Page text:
It won’t be pretty, said George Tyndall, senior vice president of operations for Bethany Christian Services, a global foster care agency.
“Prior to COVID-19, no communities in the country could say they had more than enough foster families,” Tyndall said. “Just a few weeks ago, communities were scrambling to find enough foster families because of the opioid epidemic. When you layer COVID-19 on top of that, the crisis becomes just that much more challenging.”
Courts are shutting down, leaving many children and their parents in limbo. Parents either can’t prove they are ready to get their children back or fight to keep them. Family visits are being suspended indefinitely. Both domestic violence and child abuse increase during disasters. Fewer foster parents, typically the elderly who are more at risk of COVID-19, are willing to take in kids for fear they have the virus.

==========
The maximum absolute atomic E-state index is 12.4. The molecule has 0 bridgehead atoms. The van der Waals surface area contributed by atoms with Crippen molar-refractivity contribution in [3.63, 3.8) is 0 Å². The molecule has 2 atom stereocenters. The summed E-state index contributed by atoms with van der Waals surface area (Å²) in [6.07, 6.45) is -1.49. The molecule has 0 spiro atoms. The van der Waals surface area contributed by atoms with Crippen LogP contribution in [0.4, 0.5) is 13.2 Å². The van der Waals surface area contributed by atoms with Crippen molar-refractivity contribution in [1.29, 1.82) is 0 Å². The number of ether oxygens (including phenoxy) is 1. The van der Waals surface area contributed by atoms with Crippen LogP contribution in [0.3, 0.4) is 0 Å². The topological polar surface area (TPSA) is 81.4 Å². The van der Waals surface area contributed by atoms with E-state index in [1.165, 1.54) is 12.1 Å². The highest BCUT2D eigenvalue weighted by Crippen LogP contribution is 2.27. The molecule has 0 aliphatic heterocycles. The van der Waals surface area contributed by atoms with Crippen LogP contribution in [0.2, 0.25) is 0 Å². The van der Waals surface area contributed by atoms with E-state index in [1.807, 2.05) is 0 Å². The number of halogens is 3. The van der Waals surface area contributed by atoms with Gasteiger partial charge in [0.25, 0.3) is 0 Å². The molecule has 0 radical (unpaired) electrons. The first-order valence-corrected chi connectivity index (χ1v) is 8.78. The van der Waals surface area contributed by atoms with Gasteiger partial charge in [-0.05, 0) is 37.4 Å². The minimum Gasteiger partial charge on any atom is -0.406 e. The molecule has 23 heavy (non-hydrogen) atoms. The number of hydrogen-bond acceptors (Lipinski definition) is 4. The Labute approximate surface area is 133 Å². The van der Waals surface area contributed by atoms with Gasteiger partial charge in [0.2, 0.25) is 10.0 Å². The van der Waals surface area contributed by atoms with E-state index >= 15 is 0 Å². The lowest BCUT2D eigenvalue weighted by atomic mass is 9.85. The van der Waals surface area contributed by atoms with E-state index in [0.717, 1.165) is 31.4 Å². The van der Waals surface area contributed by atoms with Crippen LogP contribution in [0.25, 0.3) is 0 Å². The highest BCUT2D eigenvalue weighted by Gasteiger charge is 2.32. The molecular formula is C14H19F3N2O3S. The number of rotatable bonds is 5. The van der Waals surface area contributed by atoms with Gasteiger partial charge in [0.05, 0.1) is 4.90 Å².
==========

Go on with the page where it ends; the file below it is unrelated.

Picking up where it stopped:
All of these additional struggles on top of an already overwhelmed foster care system is adding more anxiety, stress, isolation, and fear about how COVID-19 will affect the foster system now and in the long run.
As the return to normal ( or the new normal) begins, teachers, foster care workers, health professionals, and social workers are all sadly anticipating a surge of reports, referrals, and cases in the foster care system due to children returning back to schools, daycare, therapists, doctors, etc.
We need to be ready to step up even more so than before - these kids need us more than ever, and if we aren't there for them, who will be?